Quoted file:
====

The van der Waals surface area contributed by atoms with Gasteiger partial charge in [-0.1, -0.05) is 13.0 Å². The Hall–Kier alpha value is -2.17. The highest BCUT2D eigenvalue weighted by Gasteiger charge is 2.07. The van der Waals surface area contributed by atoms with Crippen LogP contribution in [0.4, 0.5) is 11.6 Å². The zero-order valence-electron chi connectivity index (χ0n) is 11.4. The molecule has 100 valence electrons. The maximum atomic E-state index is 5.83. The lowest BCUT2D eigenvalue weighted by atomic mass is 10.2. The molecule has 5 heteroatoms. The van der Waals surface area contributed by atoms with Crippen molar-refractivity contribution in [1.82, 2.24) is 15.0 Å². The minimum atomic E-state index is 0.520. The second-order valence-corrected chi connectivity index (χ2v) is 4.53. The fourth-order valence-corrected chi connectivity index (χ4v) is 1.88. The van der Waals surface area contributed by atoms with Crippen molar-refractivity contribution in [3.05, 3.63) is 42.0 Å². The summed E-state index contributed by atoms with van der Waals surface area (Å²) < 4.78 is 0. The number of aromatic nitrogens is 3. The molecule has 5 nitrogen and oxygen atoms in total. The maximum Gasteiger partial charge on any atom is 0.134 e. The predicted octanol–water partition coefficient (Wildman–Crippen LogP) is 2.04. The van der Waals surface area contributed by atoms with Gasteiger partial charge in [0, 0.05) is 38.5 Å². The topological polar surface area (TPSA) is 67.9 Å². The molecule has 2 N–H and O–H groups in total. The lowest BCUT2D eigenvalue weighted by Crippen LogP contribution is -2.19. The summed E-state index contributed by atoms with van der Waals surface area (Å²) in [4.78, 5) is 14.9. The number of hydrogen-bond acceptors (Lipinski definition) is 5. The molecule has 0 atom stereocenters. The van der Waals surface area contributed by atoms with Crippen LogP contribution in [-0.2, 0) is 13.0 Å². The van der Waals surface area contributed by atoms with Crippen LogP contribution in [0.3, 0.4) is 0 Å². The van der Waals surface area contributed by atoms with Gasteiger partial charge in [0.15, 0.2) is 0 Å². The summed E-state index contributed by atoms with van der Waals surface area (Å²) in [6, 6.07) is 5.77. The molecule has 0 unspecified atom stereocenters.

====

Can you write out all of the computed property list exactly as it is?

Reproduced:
The van der Waals surface area contributed by atoms with Gasteiger partial charge in [-0.1, -0.05) is 13.0 Å². The Hall–Kier alpha value is -2.17. The highest BCUT2D eigenvalue weighted by Gasteiger charge is 2.07. The van der Waals surface area contributed by atoms with Crippen LogP contribution in [0.4, 0.5) is 11.6 Å². The zero-order valence-electron chi connectivity index (χ0n) is 11.4. The molecule has 100 valence electrons. The maximum atomic E-state index is 5.83. The lowest BCUT2D eigenvalue weighted by atomic mass is 10.2. The molecule has 5 heteroatoms. The van der Waals surface area contributed by atoms with Crippen molar-refractivity contribution in [1.82, 2.24) is 15.0 Å². The minimum atomic E-state index is 0.520. The second-order valence-corrected chi connectivity index (χ2v) is 4.53. The fourth-order valence-corrected chi connectivity index (χ4v) is 1.88. The van der Waals surface area contributed by atoms with Crippen molar-refractivity contribution in [3.05, 3.63) is 42.0 Å². The summed E-state index contributed by atoms with van der Waals surface area (Å²) < 4.78 is 0. The number of aromatic nitrogens is 3. The molecule has 5 nitrogen and oxygen atoms in total. The maximum Gasteiger partial charge on any atom is 0.134 e. The predicted octanol–water partition coefficient (Wildman–Crippen LogP) is 2.04. The van der Waals surface area contributed by atoms with Gasteiger partial charge in [0, 0.05) is 38.5 Å². The topological polar surface area (TPSA) is 67.9 Å². The molecule has 2 N–H and O–H groups in total. The lowest BCUT2D eigenvalue weighted by Crippen LogP contribution is -2.19. The summed E-state index contributed by atoms with van der Waals surface area (Å²) in [4.78, 5) is 14.9. The number of hydrogen-bond acceptors (Lipinski definition) is 5. The molecule has 0 atom stereocenters. The van der Waals surface area contributed by atoms with Crippen LogP contribution in [-0.2, 0) is 13.0 Å². The van der Waals surface area contributed by atoms with Crippen LogP contribution in [0.3, 0.4) is 0 Å². The van der Waals surface area contributed by atoms with Gasteiger partial charge in [0.15, 0.2) is 0 Å². The summed E-state index contributed by atoms with van der Waals surface area (Å²) in [6, 6.07) is 5.77. The molecule has 0 unspecified atom stereocenters.